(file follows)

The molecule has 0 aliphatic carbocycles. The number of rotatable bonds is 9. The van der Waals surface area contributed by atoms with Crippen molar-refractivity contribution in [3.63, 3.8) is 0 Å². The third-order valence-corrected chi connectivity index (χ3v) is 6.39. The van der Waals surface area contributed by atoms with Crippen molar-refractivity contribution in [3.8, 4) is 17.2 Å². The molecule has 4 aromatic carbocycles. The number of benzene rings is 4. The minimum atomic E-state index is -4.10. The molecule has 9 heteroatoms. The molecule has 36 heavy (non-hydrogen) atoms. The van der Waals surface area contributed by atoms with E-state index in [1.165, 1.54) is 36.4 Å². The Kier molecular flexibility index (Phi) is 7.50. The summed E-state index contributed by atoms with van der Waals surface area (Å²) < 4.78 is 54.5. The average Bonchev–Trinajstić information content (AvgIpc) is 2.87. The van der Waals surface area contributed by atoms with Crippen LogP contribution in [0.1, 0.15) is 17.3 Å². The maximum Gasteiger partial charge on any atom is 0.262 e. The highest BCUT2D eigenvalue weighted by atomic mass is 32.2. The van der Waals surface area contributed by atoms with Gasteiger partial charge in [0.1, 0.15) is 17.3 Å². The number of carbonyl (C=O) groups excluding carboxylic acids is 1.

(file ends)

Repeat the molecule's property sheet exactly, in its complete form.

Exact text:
The molecule has 0 aliphatic carbocycles. The number of rotatable bonds is 9. The van der Waals surface area contributed by atoms with Crippen molar-refractivity contribution in [3.63, 3.8) is 0 Å². The third-order valence-corrected chi connectivity index (χ3v) is 6.39. The van der Waals surface area contributed by atoms with Crippen molar-refractivity contribution in [3.8, 4) is 17.2 Å². The molecule has 4 aromatic carbocycles. The number of benzene rings is 4. The minimum atomic E-state index is -4.10. The molecule has 9 heteroatoms. The molecule has 36 heavy (non-hydrogen) atoms. The van der Waals surface area contributed by atoms with E-state index in [1.165, 1.54) is 36.4 Å². The Kier molecular flexibility index (Phi) is 7.50. The summed E-state index contributed by atoms with van der Waals surface area (Å²) < 4.78 is 54.5. The average Bonchev–Trinajstić information content (AvgIpc) is 2.87. The van der Waals surface area contributed by atoms with Crippen LogP contribution in [0.1, 0.15) is 17.3 Å². The maximum Gasteiger partial charge on any atom is 0.262 e. The highest BCUT2D eigenvalue weighted by atomic mass is 32.2. The van der Waals surface area contributed by atoms with Gasteiger partial charge in [0.1, 0.15) is 17.3 Å². The number of carbonyl (C=O) groups excluding carboxylic acids is 1.